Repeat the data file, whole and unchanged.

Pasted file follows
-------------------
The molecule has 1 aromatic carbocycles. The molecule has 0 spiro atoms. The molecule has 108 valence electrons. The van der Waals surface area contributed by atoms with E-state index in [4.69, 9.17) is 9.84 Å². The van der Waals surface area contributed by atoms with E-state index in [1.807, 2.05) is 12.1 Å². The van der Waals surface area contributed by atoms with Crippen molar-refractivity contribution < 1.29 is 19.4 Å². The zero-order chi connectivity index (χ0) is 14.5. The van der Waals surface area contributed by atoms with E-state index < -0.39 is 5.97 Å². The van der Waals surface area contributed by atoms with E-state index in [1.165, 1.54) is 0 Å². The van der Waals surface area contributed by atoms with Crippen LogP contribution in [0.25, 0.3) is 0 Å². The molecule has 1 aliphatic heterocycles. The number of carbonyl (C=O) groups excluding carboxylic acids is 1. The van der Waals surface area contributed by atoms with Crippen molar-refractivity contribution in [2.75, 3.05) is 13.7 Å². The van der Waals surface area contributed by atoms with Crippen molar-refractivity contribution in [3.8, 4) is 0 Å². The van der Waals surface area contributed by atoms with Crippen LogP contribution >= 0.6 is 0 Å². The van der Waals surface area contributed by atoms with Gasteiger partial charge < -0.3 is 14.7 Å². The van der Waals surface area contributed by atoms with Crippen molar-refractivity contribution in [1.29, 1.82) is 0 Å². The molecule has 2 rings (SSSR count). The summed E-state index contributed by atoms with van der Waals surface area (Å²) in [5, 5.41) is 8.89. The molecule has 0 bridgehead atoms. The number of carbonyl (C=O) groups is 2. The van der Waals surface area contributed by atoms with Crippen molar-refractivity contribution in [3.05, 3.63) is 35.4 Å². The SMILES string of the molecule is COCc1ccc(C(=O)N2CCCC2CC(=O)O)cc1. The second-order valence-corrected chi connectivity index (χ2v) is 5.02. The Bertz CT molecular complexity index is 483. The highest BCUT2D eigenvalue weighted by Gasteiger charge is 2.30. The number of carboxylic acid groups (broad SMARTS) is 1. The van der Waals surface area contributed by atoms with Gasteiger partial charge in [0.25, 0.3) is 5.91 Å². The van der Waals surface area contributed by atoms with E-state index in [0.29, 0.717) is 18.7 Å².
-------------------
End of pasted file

The molecule has 1 aromatic carbocycles. The molecule has 0 spiro atoms. The molecule has 108 valence electrons. The van der Waals surface area contributed by atoms with E-state index in [4.69, 9.17) is 9.84 Å². The van der Waals surface area contributed by atoms with E-state index in [1.807, 2.05) is 12.1 Å². The van der Waals surface area contributed by atoms with Crippen molar-refractivity contribution < 1.29 is 19.4 Å². The zero-order chi connectivity index (χ0) is 14.5. The van der Waals surface area contributed by atoms with E-state index < -0.39 is 5.97 Å². The van der Waals surface area contributed by atoms with E-state index in [1.165, 1.54) is 0 Å². The van der Waals surface area contributed by atoms with Crippen LogP contribution in [0.25, 0.3) is 0 Å². The molecule has 1 aliphatic heterocycles. The number of carbonyl (C=O) groups excluding carboxylic acids is 1. The van der Waals surface area contributed by atoms with Crippen molar-refractivity contribution in [2.75, 3.05) is 13.7 Å². The van der Waals surface area contributed by atoms with Crippen molar-refractivity contribution in [3.8, 4) is 0 Å². The van der Waals surface area contributed by atoms with Crippen LogP contribution >= 0.6 is 0 Å². The van der Waals surface area contributed by atoms with Gasteiger partial charge < -0.3 is 14.7 Å². The van der Waals surface area contributed by atoms with Crippen molar-refractivity contribution in [1.29, 1.82) is 0 Å². The molecule has 2 rings (SSSR count). The summed E-state index contributed by atoms with van der Waals surface area (Å²) in [5, 5.41) is 8.89. The molecule has 0 bridgehead atoms. The number of carbonyl (C=O) groups is 2. The van der Waals surface area contributed by atoms with Crippen molar-refractivity contribution in [3.05, 3.63) is 35.4 Å². The SMILES string of the molecule is COCc1ccc(C(=O)N2CCCC2CC(=O)O)cc1. The second-order valence-corrected chi connectivity index (χ2v) is 5.02. The Bertz CT molecular complexity index is 483. The highest BCUT2D eigenvalue weighted by Gasteiger charge is 2.30. The number of carboxylic acid groups (broad SMARTS) is 1. The van der Waals surface area contributed by atoms with Gasteiger partial charge in [0.25, 0.3) is 5.91 Å². The van der Waals surface area contributed by atoms with E-state index in [0.29, 0.717) is 18.7 Å².